I’ll have my coffee virtually, thank you.

By Nick Petschek

At LRN, we’re continually refining the theory and practice of the human operating system. One of our solutions for organizations interested in cultural change are our diagnostics tools (which we use on ourselves as well). We don’t, however, just stop at diagnosis. We help organizations understand and improve their cultural deficiencies for increased business performance, employee inspiration, and well-being.

Enough organizations struggle with collaboration and information sharing that I want to highlight one of the many tools we often suggest — virtual coffees.

Virtual coffee is a 10–15 minute conversation set up between two randomly selected employees. Each month, the 30% of us at LRN who have opted in to this network builder receive an email linking us to another colleague. The email playfully instructs the two of us to find a few minutes to have a video conference over the next two weeks, and provides a general framework: five minutes for mutual introductions, and three conversation prompts for the remaining time. It’s that simple.

It’s simple, yet simultaneously deepens the tone and culture of an organization from the top, middle, and grassroots. We all participate: our CEO, President, quality assurance, graphic designers, etc. On any given week, our CEO can be matched with any of the participating LRN employees around the world for a 15 minute conversation.

We believe our virtual coffees help us in three ways.

We improve our business through increased information sharing. Social network theorist Mark Granovetter explored the difference between strong ties (in a work context, these are the people you’d go to lunch with, people you sit next to, commute with, etc.) and weak ties (“that woman from IT” or “that guy from Legal”). He found that weak ties actually provide us more access to different information and opportunities than our strong ties — we think of these as information ties. So the question becomes, if we want information to be shared within our organization, how do we enhance information ties?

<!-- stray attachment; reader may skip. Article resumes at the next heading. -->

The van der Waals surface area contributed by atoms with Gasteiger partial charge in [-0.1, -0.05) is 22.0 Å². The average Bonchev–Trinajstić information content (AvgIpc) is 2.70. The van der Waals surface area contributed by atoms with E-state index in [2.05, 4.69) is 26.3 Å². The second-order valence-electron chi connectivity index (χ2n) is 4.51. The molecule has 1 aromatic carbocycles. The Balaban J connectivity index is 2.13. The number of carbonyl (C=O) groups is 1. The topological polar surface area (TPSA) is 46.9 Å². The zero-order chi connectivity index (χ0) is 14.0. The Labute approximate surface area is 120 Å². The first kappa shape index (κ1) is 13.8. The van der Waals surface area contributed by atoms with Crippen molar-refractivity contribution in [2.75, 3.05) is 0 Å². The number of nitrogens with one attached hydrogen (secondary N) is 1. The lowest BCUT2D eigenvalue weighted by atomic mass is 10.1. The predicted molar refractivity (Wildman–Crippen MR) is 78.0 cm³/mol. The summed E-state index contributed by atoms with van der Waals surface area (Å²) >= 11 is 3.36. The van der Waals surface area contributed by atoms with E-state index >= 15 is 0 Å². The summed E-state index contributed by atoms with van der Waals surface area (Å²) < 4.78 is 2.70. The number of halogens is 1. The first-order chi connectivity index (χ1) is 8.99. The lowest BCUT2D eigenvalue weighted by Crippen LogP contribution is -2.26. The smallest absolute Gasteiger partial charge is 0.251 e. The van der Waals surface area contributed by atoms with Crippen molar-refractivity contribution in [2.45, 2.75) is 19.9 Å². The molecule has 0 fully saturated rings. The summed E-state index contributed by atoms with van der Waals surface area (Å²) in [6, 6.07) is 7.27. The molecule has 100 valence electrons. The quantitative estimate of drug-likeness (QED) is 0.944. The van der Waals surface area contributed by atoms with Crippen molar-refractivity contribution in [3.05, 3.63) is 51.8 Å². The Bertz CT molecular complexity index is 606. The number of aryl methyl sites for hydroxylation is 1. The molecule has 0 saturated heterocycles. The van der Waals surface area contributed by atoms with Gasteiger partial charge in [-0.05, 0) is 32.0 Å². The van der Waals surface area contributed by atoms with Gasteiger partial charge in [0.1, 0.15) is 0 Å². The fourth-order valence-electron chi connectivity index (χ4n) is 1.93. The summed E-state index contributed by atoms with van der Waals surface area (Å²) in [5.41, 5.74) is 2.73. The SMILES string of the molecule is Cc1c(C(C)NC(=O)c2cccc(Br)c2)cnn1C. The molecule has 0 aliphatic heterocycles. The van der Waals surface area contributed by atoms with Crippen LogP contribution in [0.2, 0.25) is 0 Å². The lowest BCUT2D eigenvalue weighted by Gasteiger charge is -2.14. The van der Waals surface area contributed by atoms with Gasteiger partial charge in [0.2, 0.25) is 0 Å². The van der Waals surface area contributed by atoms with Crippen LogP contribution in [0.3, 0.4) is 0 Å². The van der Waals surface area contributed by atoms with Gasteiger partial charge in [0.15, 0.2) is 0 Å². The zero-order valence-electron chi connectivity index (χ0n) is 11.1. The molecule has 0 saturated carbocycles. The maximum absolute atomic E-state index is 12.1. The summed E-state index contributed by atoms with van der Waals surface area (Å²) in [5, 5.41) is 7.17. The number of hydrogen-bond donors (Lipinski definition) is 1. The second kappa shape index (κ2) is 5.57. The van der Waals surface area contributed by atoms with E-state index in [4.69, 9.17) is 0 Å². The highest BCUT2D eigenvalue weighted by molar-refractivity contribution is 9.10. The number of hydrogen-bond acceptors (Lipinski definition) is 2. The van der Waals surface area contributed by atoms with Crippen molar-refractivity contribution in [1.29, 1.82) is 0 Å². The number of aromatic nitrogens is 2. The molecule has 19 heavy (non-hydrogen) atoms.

Through collaboration technologies (phones, email, Slack, etc.) we have the tactical “how” of sharing information, but their existence alone does not create conversations or relationships. This is particularly pertinent to LRN, as we have an international footprint with colleagues across the globe. Stephen in New York, Amit in Mumbai, and Mike in London are unlikely to know how the others can help them, unless they had already learned what the others did, or had by chance formed an information tie with someone on their team. Virtual coffees is the framework that intentionally uses our collaboration channels to rapidly grow the network of information ties by providing the “why” and “when”.

We build trust and empathy. Two of the three conversation prompts are derived from recent sociological experiments on generating interpersonal closeness — you’ve probably heard of the layman title: 36 questions that lead to love. These prompts offer (but do not require) coffee drinkers to share personal views and thoughts about what is important to them as individuals. These conversations deepen trust between colleagues who are often physically distant and in different roles in the company, and foster empathy for the other’s point of view, which is necessary to make good decisions as we work together.

We enhance our collective understanding of our mission, and create a common language. The third conversation prompt focuses on our mission and leadership framework, which is our internal behavioral model. For example, a prompt may ask the two colleagues to share the last time they saw humility (one of our core values) in action, or to discuss how a current event could be viewed through our leadership framework. These micro-conversations increase an understanding of our mission, and deepen the sense of belonging and commitment as colleagues put the framework into their own words.

Participation is steadily increasing. Feedback has been overwhelmingly positive, and with the help of internal participants we’ve refined the initiative. Our initial cadence (originally weekly or biweekly) was too quick, and at participants’ request virtual coffees is now monthly. New colleagues are automatically signed up to try the program, and then like any other participant, can opt in or out at any time. We’ve had a steady climb of opt-in participants every month, in part related to the expanding information ties throughout the organization. Through feedback mechanisms within the initiative, we’ve also uncovered ideas for other initiatives, such as an expanded connection between two specific offices. These parameters are specific to LRN, in other organizations weekly or bi-monthly coffees may be more appropriate.

Virtual coffees improves human connections across organizations spread out by geography and time zones, deepens the collective definition of values and behavioral models, and creates deeper networks to support information sharing, and help the business succeed.

The future of work is about enabling information ties within your organization. So, cream and sugar, or black?